Legacy information technology infrastructure has a strong effect on the potential success of DevOps. In environments where different teams have always used the same servers, change can be difficult due to inter-team coordination and limited server transparency and application inventories, says David Blank-Edelman, a 30-year systems administration/DevOps/SRE veteran and currently Technical Evangelist at Apcera.
“Unraveling the Gordian knot to bring DevOps principles and practices into that environment will be quite a challenge,” he says.
In such a legacy environment, the enterprise walks a topological tightrope stretched between one or more development machine clusters shared by multiple teams with no real isolation between teams and projects, Blank-Edelman notes. “In most cases, there is a second parallel set of machines for production and, if the business is very fortunate, for test/QA as well. There is seldom anything, however, to prevent a production workload from talking to a database server in development by mistake, which can lead to all sorts of fun.”
How to Move to CD
One solution is a policy system approach, in which the organization provides for a policy system to migrate a legacy information technology environment to a platform that uses continuous delivery (CD), Blank-Edelman says.
To create the policy system, he notes, the organization will need to address questions such as:
- Are the workloads allocated/using only the resources that they should?
- What is inside the workload? What is its provenance? Is it acceptable and in good order from security, coding and business requirements perspectives?
- Where is the workload allowed to run? In which cloud? In which environment? In which country? Near what other containers?
- Can the workload communicate with only the things it should? If I move it to another location, is this still true?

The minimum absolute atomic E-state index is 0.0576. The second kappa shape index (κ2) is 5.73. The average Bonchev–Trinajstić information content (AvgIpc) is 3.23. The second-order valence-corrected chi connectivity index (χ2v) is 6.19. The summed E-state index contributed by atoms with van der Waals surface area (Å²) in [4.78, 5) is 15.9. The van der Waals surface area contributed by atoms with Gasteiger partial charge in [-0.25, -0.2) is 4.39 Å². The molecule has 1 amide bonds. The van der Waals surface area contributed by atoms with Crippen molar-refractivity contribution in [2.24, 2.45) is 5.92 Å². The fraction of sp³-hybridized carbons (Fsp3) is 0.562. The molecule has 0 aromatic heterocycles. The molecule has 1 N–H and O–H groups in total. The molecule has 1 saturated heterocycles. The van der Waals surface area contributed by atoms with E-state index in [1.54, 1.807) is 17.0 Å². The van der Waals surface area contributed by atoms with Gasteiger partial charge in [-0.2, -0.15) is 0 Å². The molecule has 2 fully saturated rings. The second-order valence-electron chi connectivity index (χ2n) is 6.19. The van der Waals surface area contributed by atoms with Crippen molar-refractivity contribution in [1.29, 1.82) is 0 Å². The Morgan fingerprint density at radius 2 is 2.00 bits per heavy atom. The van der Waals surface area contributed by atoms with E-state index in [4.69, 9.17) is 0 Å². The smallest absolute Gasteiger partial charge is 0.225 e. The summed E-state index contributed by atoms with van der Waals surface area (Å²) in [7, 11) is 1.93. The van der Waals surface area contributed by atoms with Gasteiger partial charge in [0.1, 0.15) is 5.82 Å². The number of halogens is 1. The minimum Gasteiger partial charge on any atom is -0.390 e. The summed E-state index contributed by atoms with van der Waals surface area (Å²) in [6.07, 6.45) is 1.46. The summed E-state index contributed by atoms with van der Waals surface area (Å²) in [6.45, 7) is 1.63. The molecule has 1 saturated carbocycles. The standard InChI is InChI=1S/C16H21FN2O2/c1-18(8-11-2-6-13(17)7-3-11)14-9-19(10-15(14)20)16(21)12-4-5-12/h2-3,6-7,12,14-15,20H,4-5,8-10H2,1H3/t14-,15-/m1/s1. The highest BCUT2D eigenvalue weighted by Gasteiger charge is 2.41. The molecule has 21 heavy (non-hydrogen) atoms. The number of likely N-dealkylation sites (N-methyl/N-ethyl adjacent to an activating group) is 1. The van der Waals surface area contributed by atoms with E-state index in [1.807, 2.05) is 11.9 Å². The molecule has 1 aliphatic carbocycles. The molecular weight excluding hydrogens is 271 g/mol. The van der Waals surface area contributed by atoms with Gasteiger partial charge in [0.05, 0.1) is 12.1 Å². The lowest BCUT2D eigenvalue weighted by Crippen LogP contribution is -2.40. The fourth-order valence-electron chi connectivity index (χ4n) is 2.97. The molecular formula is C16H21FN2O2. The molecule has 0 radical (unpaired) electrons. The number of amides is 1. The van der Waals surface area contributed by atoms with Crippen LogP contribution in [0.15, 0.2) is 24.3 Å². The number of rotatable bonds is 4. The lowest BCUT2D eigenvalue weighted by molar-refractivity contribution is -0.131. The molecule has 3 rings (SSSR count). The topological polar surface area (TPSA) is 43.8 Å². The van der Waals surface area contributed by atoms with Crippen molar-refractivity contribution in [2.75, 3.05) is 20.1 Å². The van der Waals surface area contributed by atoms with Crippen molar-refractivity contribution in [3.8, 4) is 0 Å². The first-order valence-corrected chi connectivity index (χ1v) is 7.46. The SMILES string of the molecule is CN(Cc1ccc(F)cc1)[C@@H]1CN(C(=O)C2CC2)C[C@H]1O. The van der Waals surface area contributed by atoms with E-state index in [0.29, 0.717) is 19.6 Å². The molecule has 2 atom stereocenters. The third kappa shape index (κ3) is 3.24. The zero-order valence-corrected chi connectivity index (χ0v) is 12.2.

“The process of developing a policy system and then enacting it can lead an organization on a journey that brings their existing infrastructure to a much better place. If that platform can also automatically enforce the decisions that organization made during this question and answer discovery process, you can be certain that the answers to these questions stay answered,” says Blank-Edelman.
Other approaches to moving to continuous delivery include tool-first approaches in which the organization adopts one to several CI/CD/workflow tools and then makes an effort to implement those, possibly by shoehorning existing processes and runbooks into that tool or toolset.
A better tactic is the people-first or culture-first approach that focuses on how the development and operations personnel will work together to create a product vs. a project, says Blank-Edelman. While tools still have a role to play in the people-first approach, they are not the priority; rather, organizational change comes first. Once the people have made the commitment and the change, everything else will follow.
Challenges During the CD Move
It’s not the existing information technology infrastructure that presents moderate challenges to CD that is the issue; it’s the infrastructure that poses either very many challenges or very few that is the hurdle. “If you start with a more challenging situation, this will incentivize people to work very hard to reduce the associated pain points in their life,” Blank-Edelman says.
On the other hand, he notes, when an organization begins a move to CD with an infrastructure that is already in pretty good shape, you won’t often hear its people say that they should stop working on the product and work on CD all the time instead. People will still claim they have plenty to do already.
Continuous Deployment Can’t Exist Without CD
Continuous delivery starts with a code base and takes logical steps through that code base to increase confidence that it is ready for production, using a process that is as smooth, automated and loosely coupled as possible, he says. With confidence in that pipeline comes confidence in moving the result of that process into production automatically, which is continuous deployment, he adds.